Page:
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D&H’s Brothers Looks Back On 35 Years Of CE Change

Three and a half decades is a long time, especially in an industry that reinvents itself as fluidly as retail CE. But I’m seeing now that it’s a lot easier to predict the future when you’ve got this much history behind you.

My first observation: The only constant in this market has been change. Call it an ongoing revolution. This is one thing that D&H has learned by doing; otherwise, we’d still be re-treading tires in rural Pennsylvania. Instead, the company has been through years of supporting a community of retailers and dealers whose businesses were often in flux.

The most significant transformation has been from a super-regionalized economy to a national one, with tier-one retailers like Wal-Mart and Best Buy dominating a landscape that once consisted of regionalized chains, independent storefronts and mom-and-pop operations. D&H recognized the shift and went national back in the late 1980s, but the change wasn’t limited to distribution. D&H moved into electronics, appliances, and eventually computer and digital technologies. Those who didn’t change either began their disappearing act, or were bought out.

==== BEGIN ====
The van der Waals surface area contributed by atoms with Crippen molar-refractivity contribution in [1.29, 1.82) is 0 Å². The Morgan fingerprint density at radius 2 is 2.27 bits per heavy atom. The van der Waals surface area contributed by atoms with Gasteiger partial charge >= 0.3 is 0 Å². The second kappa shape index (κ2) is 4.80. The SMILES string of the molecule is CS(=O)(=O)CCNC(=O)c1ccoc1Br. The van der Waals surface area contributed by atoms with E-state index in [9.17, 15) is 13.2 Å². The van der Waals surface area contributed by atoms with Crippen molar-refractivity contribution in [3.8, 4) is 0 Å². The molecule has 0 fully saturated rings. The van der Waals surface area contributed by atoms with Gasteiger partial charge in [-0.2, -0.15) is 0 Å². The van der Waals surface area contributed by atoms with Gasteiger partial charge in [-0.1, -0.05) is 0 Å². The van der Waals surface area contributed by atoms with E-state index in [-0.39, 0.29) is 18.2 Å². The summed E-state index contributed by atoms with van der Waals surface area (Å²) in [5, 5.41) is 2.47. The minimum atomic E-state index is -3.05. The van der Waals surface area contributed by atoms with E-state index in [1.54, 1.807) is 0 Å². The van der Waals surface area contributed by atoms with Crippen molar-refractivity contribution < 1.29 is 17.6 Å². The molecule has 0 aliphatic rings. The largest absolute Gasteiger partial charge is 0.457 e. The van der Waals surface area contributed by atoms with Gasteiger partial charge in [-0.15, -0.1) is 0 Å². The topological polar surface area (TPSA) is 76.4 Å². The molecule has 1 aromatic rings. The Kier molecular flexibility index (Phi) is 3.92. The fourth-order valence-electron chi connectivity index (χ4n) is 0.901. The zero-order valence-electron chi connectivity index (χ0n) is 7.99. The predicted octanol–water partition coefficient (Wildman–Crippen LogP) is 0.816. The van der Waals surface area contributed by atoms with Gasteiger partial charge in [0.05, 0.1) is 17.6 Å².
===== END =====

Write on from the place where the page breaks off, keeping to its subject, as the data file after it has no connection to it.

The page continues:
Consolidation is still having a huge impact on the industry. Retail is showing a parallel to what D&H saw in the IT industry: 10 years back, there were more than 100 IT distributors. Similarly, CE retail distributors once numbered in the hundreds, but have diminished to dozens, with continued mergers in the works.

One more recent trend — that we’ve been proud to help lead — is that retailers and dealers have come to recognize the value of distribution once again. This harkens back to the era of regionalized vendor territories and small shops that needed consultative support in order to capture local sales. This kind of service is in our blood.

The contemporary version of a distribution partnership allows retailers and dealers to focus on their core competencies, while their distributor takes on national logistics and fosters vendor relationships, generating new opportunities. This helps the retailer stay agile enough to amend their business models when necessary to accommodate a changing market.

Even in a stressed economy, there will always be emerging technologies to invigorate sales. Entertainment and digital media products are breaking records despite some of the media’s fixation with recession. New products will always be waiting to break out, and new methods of delivering those technologies are never far behind. After all, we’ve gone from serving mom-and-pop shops to big-box retailers, wholesale clubs and e-tailers, and we’re still hustling.

The big lesson of all this upheaval: successful companies evolve. This is the retailer’s greatest challenge, but it’s also the most exciting part of the business, and one I’ll keep watching. It’s hard to take your eyes off new technologies and trends. Fortunately, that’s just as true for consumers as it is for industry veterans.

Finally, I’d like to thank the dealers and retailers who have been, and continue to be, loyal D&H customers over the years. It’s been a privilege. Enjoy the amazing decades to come.